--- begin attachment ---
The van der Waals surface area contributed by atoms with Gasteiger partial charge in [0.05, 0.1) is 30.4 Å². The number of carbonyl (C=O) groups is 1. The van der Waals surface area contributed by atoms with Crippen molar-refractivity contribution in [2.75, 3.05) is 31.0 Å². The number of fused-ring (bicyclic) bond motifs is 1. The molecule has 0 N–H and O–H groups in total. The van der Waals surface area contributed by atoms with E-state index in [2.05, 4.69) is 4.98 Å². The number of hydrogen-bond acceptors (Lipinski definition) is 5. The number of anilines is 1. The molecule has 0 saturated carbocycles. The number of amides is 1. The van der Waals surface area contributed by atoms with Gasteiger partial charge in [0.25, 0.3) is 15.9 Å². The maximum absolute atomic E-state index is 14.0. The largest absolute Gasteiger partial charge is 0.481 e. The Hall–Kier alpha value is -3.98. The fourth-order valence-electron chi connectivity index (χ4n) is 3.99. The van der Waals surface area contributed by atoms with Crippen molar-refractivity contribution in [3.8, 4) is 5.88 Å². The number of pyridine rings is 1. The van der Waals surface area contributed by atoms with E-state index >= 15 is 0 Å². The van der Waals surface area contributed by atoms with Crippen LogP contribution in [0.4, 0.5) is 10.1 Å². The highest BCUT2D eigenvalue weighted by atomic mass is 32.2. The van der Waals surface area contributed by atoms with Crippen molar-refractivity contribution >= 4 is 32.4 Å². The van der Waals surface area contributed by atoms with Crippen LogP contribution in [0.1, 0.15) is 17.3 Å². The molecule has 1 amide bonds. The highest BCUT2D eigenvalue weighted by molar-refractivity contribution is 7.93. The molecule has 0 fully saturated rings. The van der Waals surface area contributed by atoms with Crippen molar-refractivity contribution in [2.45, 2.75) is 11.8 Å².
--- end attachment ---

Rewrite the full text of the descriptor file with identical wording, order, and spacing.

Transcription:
The van der Waals surface area contributed by atoms with Gasteiger partial charge in [0.05, 0.1) is 30.4 Å². The number of carbonyl (C=O) groups is 1. The van der Waals surface area contributed by atoms with Crippen molar-refractivity contribution in [2.75, 3.05) is 31.0 Å². The number of fused-ring (bicyclic) bond motifs is 1. The molecule has 0 N–H and O–H groups in total. The van der Waals surface area contributed by atoms with E-state index in [2.05, 4.69) is 4.98 Å². The number of hydrogen-bond acceptors (Lipinski definition) is 5. The number of anilines is 1. The molecule has 0 saturated carbocycles. The number of amides is 1. The van der Waals surface area contributed by atoms with Gasteiger partial charge in [0.25, 0.3) is 15.9 Å². The maximum absolute atomic E-state index is 14.0. The largest absolute Gasteiger partial charge is 0.481 e. The Hall–Kier alpha value is -3.98. The fourth-order valence-electron chi connectivity index (χ4n) is 3.99. The van der Waals surface area contributed by atoms with Crippen molar-refractivity contribution in [3.8, 4) is 5.88 Å². The number of pyridine rings is 1. The van der Waals surface area contributed by atoms with E-state index >= 15 is 0 Å². The van der Waals surface area contributed by atoms with Crippen LogP contribution in [0.4, 0.5) is 10.1 Å². The highest BCUT2D eigenvalue weighted by atomic mass is 32.2. The van der Waals surface area contributed by atoms with Crippen molar-refractivity contribution >= 4 is 32.4 Å². The van der Waals surface area contributed by atoms with Crippen LogP contribution in [0.1, 0.15) is 17.3 Å². The molecule has 1 amide bonds. The highest BCUT2D eigenvalue weighted by molar-refractivity contribution is 7.93. The molecule has 0 fully saturated rings. The van der Waals surface area contributed by atoms with Crippen molar-refractivity contribution in [2.45, 2.75) is 11.8 Å².